By: Karthik Janar Printer Friendly Format
In this tutorial, you’ll learn how to examine your local workspace in R and begin to explore the relationship between your workspace and the file system of your machine. Because different operating systems have different conventions with regards to things like file paths, the outputs of these commands may vary across machines.
However it’s important to note that R provides a common API (a common set of commands) for interacting with files, that way your code will work across different kinds of computers.
Determine which directory your R session is using as its current working directory using getwd().
##  "C:/Users/User/DataScience/Articles"
List all the objects in your local workspace using ls().
Some R commands are the same as their equivalents commands on Linux or on a Mac. Both Linux and Mac operating systems are based on an operating system called Unix.
Assign 9 to x using x <- 9.
x <- 9
Now take a look at objects that are in your workspace using ls().
##  "x"
List all the files in your working directory using list.files() or dir().
##  "mytest3.R" "testdir" ##  "testdir2" "workingwithfilesinR.html" ##  "workingwithfilesinR.Rmd"
Check out the help page for list.files with the command ?list.files.
One of the most helpful parts of any R help file is the See Also section. Read that section for list.files.
Using the args() function on a function name is also a handy way to see what arguments a function can take.
Use the args() function to determine the arguments to list.files().
## function (path = ".", pattern = NULL, all.files = FALSE, full.names = FALSE, ## recursive = FALSE, ignore.case = FALSE, include.dirs = FALSE, ## no.. = FALSE) ## NULL
Assign the value of the current working directory to a variable called “old.dir”.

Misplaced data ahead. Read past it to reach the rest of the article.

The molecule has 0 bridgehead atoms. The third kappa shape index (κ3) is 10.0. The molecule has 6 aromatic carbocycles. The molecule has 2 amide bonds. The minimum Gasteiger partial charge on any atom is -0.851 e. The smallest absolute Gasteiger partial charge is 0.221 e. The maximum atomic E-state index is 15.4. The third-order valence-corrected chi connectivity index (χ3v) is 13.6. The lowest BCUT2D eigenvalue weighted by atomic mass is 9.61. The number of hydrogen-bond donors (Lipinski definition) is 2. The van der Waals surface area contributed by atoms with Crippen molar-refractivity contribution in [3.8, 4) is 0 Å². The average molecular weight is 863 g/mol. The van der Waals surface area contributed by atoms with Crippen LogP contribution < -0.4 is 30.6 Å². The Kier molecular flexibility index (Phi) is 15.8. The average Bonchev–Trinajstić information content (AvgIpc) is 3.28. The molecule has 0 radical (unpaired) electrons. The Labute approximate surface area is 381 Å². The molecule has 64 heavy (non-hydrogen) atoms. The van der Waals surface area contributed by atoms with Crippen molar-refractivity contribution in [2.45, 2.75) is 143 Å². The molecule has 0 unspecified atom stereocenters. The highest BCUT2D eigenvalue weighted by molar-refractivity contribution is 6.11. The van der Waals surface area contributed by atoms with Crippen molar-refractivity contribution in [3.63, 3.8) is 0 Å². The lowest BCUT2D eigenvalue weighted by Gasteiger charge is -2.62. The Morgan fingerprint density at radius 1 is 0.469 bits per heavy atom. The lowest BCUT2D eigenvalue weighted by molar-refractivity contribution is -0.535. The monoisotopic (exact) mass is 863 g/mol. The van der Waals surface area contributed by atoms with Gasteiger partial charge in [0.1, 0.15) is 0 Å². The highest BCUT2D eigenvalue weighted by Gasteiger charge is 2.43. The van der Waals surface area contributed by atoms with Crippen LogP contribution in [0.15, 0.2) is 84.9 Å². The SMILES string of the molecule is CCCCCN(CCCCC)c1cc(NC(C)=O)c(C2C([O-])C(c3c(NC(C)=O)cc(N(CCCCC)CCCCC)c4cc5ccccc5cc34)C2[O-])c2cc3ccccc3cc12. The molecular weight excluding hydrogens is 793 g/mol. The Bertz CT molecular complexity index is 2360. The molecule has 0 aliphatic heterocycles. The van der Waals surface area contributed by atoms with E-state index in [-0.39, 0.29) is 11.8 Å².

Saving it to a variable makes it easy to assign back to the original working directory after this tutorial.
A lot of query functions like getwd() have the useful property that they return the answer to the question as a result of the function.
Use dir.create() to create a directory in the current working directory called “testdir”.
## Warning in dir.create("testdir"): 'testdir' already exists
We will do all our work in this new directory and then delete it after we are done. This is the R analog to “Take only pictures, leave only footprints.”
Set your working directory to “testdir” with the setwd() command.
In general, you will want your working directory to be someplace sensible, perhaps created for the specific project that you are working on. In fact, organizing your work in R packages using RStudio is an excellent option. Check out RStudio at http://www.rstudio.com/
Create a file in your working directory called “mytest.R” using the file.create() function.
##  TRUE
This should be the only file in this newly created directory. Let’s check this by listing all the files in the current directory.
##  "mytest2.R" "mytest3.R" ##  "testdir" "testdir2" ##  "workingwithfilesinR.html" "workingwithfilesinR.Rmd"